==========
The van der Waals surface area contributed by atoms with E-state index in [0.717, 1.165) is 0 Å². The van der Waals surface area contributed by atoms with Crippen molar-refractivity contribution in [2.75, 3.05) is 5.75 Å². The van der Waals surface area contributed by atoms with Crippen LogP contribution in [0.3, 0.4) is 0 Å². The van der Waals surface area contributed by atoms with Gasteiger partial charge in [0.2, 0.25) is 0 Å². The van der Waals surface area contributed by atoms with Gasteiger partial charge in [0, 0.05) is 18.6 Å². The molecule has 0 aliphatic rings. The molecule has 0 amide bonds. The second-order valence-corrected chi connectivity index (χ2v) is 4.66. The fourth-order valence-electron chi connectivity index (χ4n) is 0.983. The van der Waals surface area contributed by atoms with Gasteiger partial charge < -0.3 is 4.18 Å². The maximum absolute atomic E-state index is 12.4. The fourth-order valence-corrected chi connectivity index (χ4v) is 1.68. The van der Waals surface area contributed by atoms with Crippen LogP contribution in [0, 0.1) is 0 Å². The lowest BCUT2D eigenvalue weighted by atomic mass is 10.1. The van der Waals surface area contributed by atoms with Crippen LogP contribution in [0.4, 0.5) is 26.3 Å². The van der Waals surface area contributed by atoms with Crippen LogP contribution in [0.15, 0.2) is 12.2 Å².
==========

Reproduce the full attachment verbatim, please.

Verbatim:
The van der Waals surface area contributed by atoms with E-state index in [0.717, 1.165) is 0 Å². The van der Waals surface area contributed by atoms with Crippen molar-refractivity contribution in [2.75, 3.05) is 5.75 Å². The van der Waals surface area contributed by atoms with Crippen LogP contribution in [0.3, 0.4) is 0 Å². The van der Waals surface area contributed by atoms with Gasteiger partial charge in [0.2, 0.25) is 0 Å². The van der Waals surface area contributed by atoms with Gasteiger partial charge in [0, 0.05) is 18.6 Å². The molecule has 0 aliphatic rings. The molecule has 0 amide bonds. The second-order valence-corrected chi connectivity index (χ2v) is 4.66. The fourth-order valence-electron chi connectivity index (χ4n) is 0.983. The van der Waals surface area contributed by atoms with Gasteiger partial charge < -0.3 is 4.18 Å². The maximum absolute atomic E-state index is 12.4. The fourth-order valence-corrected chi connectivity index (χ4v) is 1.68. The van der Waals surface area contributed by atoms with Crippen LogP contribution in [0, 0.1) is 0 Å². The lowest BCUT2D eigenvalue weighted by atomic mass is 10.1. The van der Waals surface area contributed by atoms with Crippen LogP contribution in [0.4, 0.5) is 26.3 Å². The van der Waals surface area contributed by atoms with Crippen LogP contribution in [0.15, 0.2) is 12.2 Å².